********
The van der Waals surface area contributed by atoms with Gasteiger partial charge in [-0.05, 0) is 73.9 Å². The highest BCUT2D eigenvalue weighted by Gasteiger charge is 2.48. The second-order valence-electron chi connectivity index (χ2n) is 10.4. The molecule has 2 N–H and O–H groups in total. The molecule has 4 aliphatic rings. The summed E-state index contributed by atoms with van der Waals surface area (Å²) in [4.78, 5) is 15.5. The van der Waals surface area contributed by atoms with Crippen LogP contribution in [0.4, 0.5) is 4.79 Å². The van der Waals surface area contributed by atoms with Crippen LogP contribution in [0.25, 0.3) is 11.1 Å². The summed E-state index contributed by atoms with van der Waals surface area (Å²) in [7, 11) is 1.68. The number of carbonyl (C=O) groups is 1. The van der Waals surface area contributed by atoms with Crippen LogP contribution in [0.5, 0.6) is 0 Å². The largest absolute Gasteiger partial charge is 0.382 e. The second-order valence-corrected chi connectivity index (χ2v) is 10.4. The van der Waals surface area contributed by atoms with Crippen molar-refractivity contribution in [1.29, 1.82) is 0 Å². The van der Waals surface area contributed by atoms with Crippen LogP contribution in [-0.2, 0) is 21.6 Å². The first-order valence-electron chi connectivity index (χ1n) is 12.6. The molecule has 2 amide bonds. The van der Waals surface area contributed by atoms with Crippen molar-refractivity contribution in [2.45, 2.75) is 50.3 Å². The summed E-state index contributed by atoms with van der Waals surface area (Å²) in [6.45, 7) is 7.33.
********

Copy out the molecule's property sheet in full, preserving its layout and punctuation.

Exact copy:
The van der Waals surface area contributed by atoms with Gasteiger partial charge in [-0.05, 0) is 73.9 Å². The highest BCUT2D eigenvalue weighted by Gasteiger charge is 2.48. The second-order valence-electron chi connectivity index (χ2n) is 10.4. The molecule has 2 N–H and O–H groups in total. The molecule has 4 aliphatic rings. The summed E-state index contributed by atoms with van der Waals surface area (Å²) in [4.78, 5) is 15.5. The van der Waals surface area contributed by atoms with Crippen LogP contribution in [0.4, 0.5) is 4.79 Å². The van der Waals surface area contributed by atoms with Crippen LogP contribution in [0.25, 0.3) is 11.1 Å². The summed E-state index contributed by atoms with van der Waals surface area (Å²) in [7, 11) is 1.68. The number of carbonyl (C=O) groups is 1. The van der Waals surface area contributed by atoms with Crippen LogP contribution in [0.5, 0.6) is 0 Å². The largest absolute Gasteiger partial charge is 0.382 e. The second-order valence-corrected chi connectivity index (χ2v) is 10.4. The van der Waals surface area contributed by atoms with Crippen molar-refractivity contribution in [1.29, 1.82) is 0 Å². The van der Waals surface area contributed by atoms with Crippen LogP contribution in [-0.2, 0) is 21.6 Å². The first-order valence-electron chi connectivity index (χ1n) is 12.6. The molecule has 2 amide bonds. The van der Waals surface area contributed by atoms with Crippen molar-refractivity contribution in [2.45, 2.75) is 50.3 Å². The summed E-state index contributed by atoms with van der Waals surface area (Å²) in [6.45, 7) is 7.33.